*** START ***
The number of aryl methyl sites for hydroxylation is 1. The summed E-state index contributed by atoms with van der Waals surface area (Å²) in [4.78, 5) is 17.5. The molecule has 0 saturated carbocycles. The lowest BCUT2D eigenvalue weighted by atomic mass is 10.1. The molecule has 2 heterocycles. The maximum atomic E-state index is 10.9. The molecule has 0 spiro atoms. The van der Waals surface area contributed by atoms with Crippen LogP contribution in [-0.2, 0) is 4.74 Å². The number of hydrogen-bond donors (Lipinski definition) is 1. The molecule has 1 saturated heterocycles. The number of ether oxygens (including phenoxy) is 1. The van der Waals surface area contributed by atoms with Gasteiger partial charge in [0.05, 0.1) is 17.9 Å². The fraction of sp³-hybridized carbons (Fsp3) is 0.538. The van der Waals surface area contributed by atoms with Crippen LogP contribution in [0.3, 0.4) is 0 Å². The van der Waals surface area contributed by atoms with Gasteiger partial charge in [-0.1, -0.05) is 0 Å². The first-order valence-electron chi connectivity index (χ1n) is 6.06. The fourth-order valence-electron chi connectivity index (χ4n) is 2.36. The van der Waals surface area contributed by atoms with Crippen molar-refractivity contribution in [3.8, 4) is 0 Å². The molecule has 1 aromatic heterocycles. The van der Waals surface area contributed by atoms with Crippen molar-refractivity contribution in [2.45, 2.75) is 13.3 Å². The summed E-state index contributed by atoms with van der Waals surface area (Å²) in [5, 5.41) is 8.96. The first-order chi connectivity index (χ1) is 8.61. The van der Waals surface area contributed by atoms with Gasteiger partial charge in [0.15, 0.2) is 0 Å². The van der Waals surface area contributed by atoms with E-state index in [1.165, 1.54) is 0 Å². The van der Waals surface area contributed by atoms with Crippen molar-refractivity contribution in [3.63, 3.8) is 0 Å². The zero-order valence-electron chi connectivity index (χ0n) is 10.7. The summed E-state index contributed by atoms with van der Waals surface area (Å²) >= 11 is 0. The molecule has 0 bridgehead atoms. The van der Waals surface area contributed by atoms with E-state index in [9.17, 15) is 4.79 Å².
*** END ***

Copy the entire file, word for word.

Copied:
The number of aryl methyl sites for hydroxylation is 1. The summed E-state index contributed by atoms with van der Waals surface area (Å²) in [4.78, 5) is 17.5. The molecule has 0 saturated carbocycles. The lowest BCUT2D eigenvalue weighted by atomic mass is 10.1. The molecule has 2 heterocycles. The maximum atomic E-state index is 10.9. The molecule has 0 spiro atoms. The van der Waals surface area contributed by atoms with Crippen LogP contribution in [-0.2, 0) is 4.74 Å². The number of hydrogen-bond donors (Lipinski definition) is 1. The molecule has 1 saturated heterocycles. The number of ether oxygens (including phenoxy) is 1. The van der Waals surface area contributed by atoms with Gasteiger partial charge in [0.05, 0.1) is 17.9 Å². The fraction of sp³-hybridized carbons (Fsp3) is 0.538. The van der Waals surface area contributed by atoms with Crippen LogP contribution in [0.3, 0.4) is 0 Å². The van der Waals surface area contributed by atoms with Gasteiger partial charge in [-0.1, -0.05) is 0 Å². The first-order valence-electron chi connectivity index (χ1n) is 6.06. The fourth-order valence-electron chi connectivity index (χ4n) is 2.36. The van der Waals surface area contributed by atoms with Crippen molar-refractivity contribution in [3.8, 4) is 0 Å². The molecule has 1 aromatic heterocycles. The van der Waals surface area contributed by atoms with Crippen molar-refractivity contribution in [2.45, 2.75) is 13.3 Å². The summed E-state index contributed by atoms with van der Waals surface area (Å²) in [5, 5.41) is 8.96. The first-order chi connectivity index (χ1) is 8.61. The van der Waals surface area contributed by atoms with Gasteiger partial charge in [0.15, 0.2) is 0 Å². The van der Waals surface area contributed by atoms with E-state index in [1.165, 1.54) is 0 Å². The van der Waals surface area contributed by atoms with Crippen molar-refractivity contribution in [3.63, 3.8) is 0 Å². The zero-order valence-electron chi connectivity index (χ0n) is 10.7. The summed E-state index contributed by atoms with van der Waals surface area (Å²) >= 11 is 0. The molecule has 0 bridgehead atoms. The van der Waals surface area contributed by atoms with E-state index in [9.17, 15) is 4.79 Å².